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Of course, there are plenty of well-documented downsides -- from academic cheating to point-shaving -- that occur when students and administrators decide that life on the porch is so important they don't bother going inside the house. Perhaps the highest-profile critic of the outsized role athletics play on college campuses has been Murray Sperber, whose books include the self-explanatory Beer and Circus: How Big-Time College Sports is Crippling Undergraduate Education.
While Sperber concedes that football -- and other successful athletic programs -- may increase the quantity of admissions applications to a school, he notes that the quality may not necessarily remain constant. "I'm sure that it attracts the 'beer and circus' crowd," he says. "But at some point a school has to ask itself if it simply wants warm bodies."
For example, Sperber suspects that the average SAT scores of Michigan State applicants have dropped since the school became known for its party atmosphere after winning the NCAA Division I basketball tournament in 1999. Other critics point out that when you go after students who are willing to select their college based on its football program, you usually get exactly what you're after. "What a good football program does is give exposure to the school on national TV, and that might cause an increase in admissions just as any marketing program does," says one college admissions director. "But the only people who will choose their university based on football are more football players. And lots of those never graduate."
Indeed, Sperber has argued that while football and other athletic events (the aforementioned "beer and circus") may enhance campus life, the hoopla is also a calculated distraction. "Many universities," he writes, "because of their emphasis on their research and graduate programs, and because of their inability to provide quality undergraduate education to most of their students, spend increasing amounts of money on their athletic departments and use big-time college sports -- commercial entertainment around which many undergraduates organize their hyperactive social lives -- to keep their students happy and distracted and the tuition dollars rolling in."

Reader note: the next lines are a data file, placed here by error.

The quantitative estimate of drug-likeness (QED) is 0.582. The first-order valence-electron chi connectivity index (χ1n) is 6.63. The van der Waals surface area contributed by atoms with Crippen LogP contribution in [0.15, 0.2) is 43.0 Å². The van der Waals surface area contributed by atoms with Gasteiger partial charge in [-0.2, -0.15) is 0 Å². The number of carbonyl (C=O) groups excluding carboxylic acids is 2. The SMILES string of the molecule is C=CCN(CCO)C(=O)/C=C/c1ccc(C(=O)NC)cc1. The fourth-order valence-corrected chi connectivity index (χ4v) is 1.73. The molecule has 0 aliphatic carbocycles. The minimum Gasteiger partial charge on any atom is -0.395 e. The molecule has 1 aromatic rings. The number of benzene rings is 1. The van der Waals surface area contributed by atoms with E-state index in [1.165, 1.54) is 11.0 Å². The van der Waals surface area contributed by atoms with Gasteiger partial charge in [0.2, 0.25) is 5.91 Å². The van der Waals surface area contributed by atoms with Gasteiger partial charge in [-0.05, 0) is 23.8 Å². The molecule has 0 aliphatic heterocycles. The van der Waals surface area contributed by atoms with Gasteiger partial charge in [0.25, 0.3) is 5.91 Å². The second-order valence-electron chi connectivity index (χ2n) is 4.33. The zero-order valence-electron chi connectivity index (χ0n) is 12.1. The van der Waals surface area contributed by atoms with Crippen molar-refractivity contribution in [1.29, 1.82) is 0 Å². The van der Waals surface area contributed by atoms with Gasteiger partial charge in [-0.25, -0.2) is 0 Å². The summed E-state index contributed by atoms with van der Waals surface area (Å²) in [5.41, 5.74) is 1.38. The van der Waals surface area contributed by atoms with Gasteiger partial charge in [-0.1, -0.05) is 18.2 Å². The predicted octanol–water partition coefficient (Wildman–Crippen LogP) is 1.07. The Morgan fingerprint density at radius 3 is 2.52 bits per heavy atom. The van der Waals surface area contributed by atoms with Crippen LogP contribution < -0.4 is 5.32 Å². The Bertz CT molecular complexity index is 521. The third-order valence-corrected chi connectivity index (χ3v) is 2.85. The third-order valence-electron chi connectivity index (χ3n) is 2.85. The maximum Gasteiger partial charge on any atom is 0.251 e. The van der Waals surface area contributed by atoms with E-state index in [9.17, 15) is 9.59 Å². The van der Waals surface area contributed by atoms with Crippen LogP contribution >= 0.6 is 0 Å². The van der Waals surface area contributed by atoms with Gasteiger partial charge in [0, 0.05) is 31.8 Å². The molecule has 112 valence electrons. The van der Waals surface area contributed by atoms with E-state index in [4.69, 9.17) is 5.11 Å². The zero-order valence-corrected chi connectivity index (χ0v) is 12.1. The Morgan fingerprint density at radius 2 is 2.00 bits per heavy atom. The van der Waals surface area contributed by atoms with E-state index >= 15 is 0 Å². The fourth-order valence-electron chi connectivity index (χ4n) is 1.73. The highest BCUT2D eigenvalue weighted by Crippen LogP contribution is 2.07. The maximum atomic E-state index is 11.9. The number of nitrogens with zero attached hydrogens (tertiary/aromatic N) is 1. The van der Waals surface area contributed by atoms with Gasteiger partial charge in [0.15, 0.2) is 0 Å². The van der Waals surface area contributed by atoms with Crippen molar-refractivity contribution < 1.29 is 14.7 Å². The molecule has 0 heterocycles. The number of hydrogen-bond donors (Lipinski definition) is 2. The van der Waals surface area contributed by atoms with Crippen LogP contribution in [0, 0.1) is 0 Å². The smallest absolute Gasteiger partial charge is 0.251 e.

Then there's the whole issue of cost. While CSU's administrators insist that a football program there would be capable of supporting itself, and even turning a profit, Sperber questions how likely that really is. "Everybody in Division II is losing money," he says. "It's like a wasteland. You can never make money because you're so far away from the fame and glory of Division I. Plus, in Division II, unlike Division III, you're giving out scholarships--you are in effect paying students to play football."
Yet Sperber is his own best argument against freighting college athletics with too much importance. Even though he is a popular, long-time professor of English at the University of Indiana, Sperber only attracted significant attention to himself through his harsh criticism of the school's volatile -- and highly successful -- basketball coach, Bobby Knight. This past fall, Knight was finally fired after new revelations that he verbally and physically abused students and athletes even more than everyone already knew -- which was plenty.
Since then, it has been difficult to get in touch with Sperber: He is afraid for his life. Soon after Knight's sacking, Sperber began getting death threats from angry students and alumni. This fall, rather than face the hostility, he decided to take an unpaid leave of absence from the University of Indiana. When I reached him during a rare and unannounced appearance in his IU office, the head of campus security was just leaving.
"People don't really know I'm here," he said. Still, he added, his life was improving. "It's moved from specific threats to just general nastiness. But I'll tell you: I've never rooted harder for Indiana basketball."